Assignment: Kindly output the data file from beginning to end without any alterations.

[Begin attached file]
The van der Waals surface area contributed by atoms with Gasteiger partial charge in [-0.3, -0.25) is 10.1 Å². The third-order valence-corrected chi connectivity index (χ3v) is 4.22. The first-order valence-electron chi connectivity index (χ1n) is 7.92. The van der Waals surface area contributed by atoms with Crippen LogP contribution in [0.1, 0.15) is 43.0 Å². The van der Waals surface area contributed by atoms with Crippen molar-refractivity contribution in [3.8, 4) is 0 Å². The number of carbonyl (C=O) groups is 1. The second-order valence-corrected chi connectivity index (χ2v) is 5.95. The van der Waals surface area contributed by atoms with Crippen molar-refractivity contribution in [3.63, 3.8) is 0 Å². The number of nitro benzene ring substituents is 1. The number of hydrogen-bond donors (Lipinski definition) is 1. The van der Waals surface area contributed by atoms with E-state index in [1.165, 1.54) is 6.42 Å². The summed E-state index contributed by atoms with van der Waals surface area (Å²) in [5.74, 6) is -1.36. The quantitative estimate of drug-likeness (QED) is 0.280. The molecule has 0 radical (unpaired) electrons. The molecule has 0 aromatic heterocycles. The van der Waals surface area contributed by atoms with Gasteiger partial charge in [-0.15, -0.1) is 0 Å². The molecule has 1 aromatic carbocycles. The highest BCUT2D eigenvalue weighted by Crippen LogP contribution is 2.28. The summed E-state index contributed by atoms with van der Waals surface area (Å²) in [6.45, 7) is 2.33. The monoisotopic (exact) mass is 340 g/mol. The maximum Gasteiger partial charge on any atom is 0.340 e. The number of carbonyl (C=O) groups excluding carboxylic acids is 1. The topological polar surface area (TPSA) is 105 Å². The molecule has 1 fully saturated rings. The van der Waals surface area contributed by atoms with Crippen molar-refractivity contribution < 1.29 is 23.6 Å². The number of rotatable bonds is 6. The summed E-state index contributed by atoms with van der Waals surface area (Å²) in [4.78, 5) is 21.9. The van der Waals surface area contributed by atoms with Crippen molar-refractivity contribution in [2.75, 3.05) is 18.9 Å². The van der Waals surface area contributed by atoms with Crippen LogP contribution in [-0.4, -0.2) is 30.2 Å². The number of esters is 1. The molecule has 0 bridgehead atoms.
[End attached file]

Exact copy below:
The van der Waals surface area contributed by atoms with Gasteiger partial charge in [-0.3, -0.25) is 10.1 Å². The third-order valence-corrected chi connectivity index (χ3v) is 4.22. The first-order valence-electron chi connectivity index (χ1n) is 7.92. The van der Waals surface area contributed by atoms with Crippen LogP contribution in [0.1, 0.15) is 43.0 Å². The van der Waals surface area contributed by atoms with Crippen molar-refractivity contribution in [3.8, 4) is 0 Å². The number of carbonyl (C=O) groups is 1. The second-order valence-corrected chi connectivity index (χ2v) is 5.95. The van der Waals surface area contributed by atoms with Crippen molar-refractivity contribution in [3.63, 3.8) is 0 Å². The number of nitro benzene ring substituents is 1. The number of hydrogen-bond donors (Lipinski definition) is 1. The van der Waals surface area contributed by atoms with E-state index in [1.165, 1.54) is 6.42 Å². The summed E-state index contributed by atoms with van der Waals surface area (Å²) in [5.74, 6) is -1.36. The quantitative estimate of drug-likeness (QED) is 0.280. The molecule has 0 radical (unpaired) electrons. The molecule has 0 aromatic heterocycles. The van der Waals surface area contributed by atoms with Gasteiger partial charge in [-0.15, -0.1) is 0 Å². The molecule has 1 aromatic carbocycles. The highest BCUT2D eigenvalue weighted by Crippen LogP contribution is 2.28. The summed E-state index contributed by atoms with van der Waals surface area (Å²) in [6.45, 7) is 2.33. The monoisotopic (exact) mass is 340 g/mol. The maximum Gasteiger partial charge on any atom is 0.340 e. The number of carbonyl (C=O) groups excluding carboxylic acids is 1. The topological polar surface area (TPSA) is 105 Å². The molecule has 1 fully saturated rings. The van der Waals surface area contributed by atoms with Crippen molar-refractivity contribution < 1.29 is 23.6 Å². The number of rotatable bonds is 6. The summed E-state index contributed by atoms with van der Waals surface area (Å²) in [4.78, 5) is 21.9. The van der Waals surface area contributed by atoms with Crippen molar-refractivity contribution in [2.75, 3.05) is 18.9 Å². The van der Waals surface area contributed by atoms with Crippen LogP contribution in [-0.4, -0.2) is 30.2 Å². The number of esters is 1. The molecule has 0 bridgehead atoms.